Special Report: Our Disappearing Beaches
SOUTHEASTERN WISCONSIN (CBS 58) – Residents and beach-goers along Lake Michigan’s shoreline have dealt with rising lake levels for several years. In the last five years, communities across southeastern Wisconsin have been especially impacted by erosion and bluff failures.
Now, beaches are shrinking and many property owners are losing land. Researchers are using new technology to learn more about what’s happening to the shore.
In April, CBS 58 reported on a home in Somers that is on the edge of falling into Lake Michigan. The family moved out, but still owns the property.
From Somers to Mount Pleasant, up to Mequon and Sheboygan County, people are dealing with similar issues.
Experts say public beaches are shrinking. They say most, if not all, beaches along Lake Michigan are narrower since water levels started to rise in 2014.
“Kenosha Dunes they’re seeing recession 20-40 feet a year,” Wisconsin Geological and Natural History Survey professor J. Elmo Rawling III said.
In 2016, a declaration of emergency was made in Racine County due to erosion. Today, those concerns continue. Right now, Mount Pleasant is working on a nearly $640,000 bluff stabilization project.
Concordia University Wisconsin in Mequon also built a structure to stabilize its bluff, but even fixes can have consequences.
“If you protect your property you might have an impact on the property further down the beach,” Rawling said. "You have to think of the shoreline as one long system."
Bob Hemke lives a half-mile south of the University campus and blames the structure for the significant changes to his property.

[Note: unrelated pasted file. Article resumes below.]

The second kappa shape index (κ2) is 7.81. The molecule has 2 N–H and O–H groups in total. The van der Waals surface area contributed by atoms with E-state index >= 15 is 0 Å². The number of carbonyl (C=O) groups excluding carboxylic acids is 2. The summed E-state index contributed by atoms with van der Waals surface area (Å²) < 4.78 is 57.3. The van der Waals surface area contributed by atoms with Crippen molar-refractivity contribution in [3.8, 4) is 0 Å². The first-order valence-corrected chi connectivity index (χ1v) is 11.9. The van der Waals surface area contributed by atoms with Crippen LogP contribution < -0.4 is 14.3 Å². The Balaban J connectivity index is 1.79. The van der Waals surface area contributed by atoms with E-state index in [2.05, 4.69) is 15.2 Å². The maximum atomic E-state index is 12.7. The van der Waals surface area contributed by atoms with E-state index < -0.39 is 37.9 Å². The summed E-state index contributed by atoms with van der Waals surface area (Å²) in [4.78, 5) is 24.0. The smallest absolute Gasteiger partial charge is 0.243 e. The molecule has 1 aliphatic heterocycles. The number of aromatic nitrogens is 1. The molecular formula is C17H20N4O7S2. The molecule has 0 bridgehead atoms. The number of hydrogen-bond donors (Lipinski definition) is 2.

“At this point it’s been erosion, erosion, erosion,” he said. “The beach has disappeared all the way past here and now we’ve probably lost 30 or 40 feet of the bluff toe into the lake.”
In a statement Concordia University said in part, “The issue raised by the residents years back has been vetted in a court of law and rejected. Our revetment provides safe, educational, and recreational access to Lake Michigan for the Concordia community, as well as the public at large.”
Scientists say it is hard to predict when the water levels will go down, but it doesn’t seem like it will be any time soon.
“Maybe another 10 years, maybe something like that,” NOAA Great Lakes Research Lab Physical Scientist Brent Lofgren said.
To better understand the problem, researchers from University of Wisconsin-Madison are using a new tool to measure bluff failures in Sheboygan County.
Without knowing when the water levels will go down, experts hope to give everyone a better idea of what will continue happening in the years ahead.
“It’ll allow us to look up and down the coastline and to say this area is more likely than this area and we might expect this amount of failure in this region,” UW-Madison Geoscience assistant professor Lucas Zoet said.
The researchers hope to install devices along the entire Lake Michigan shoreline.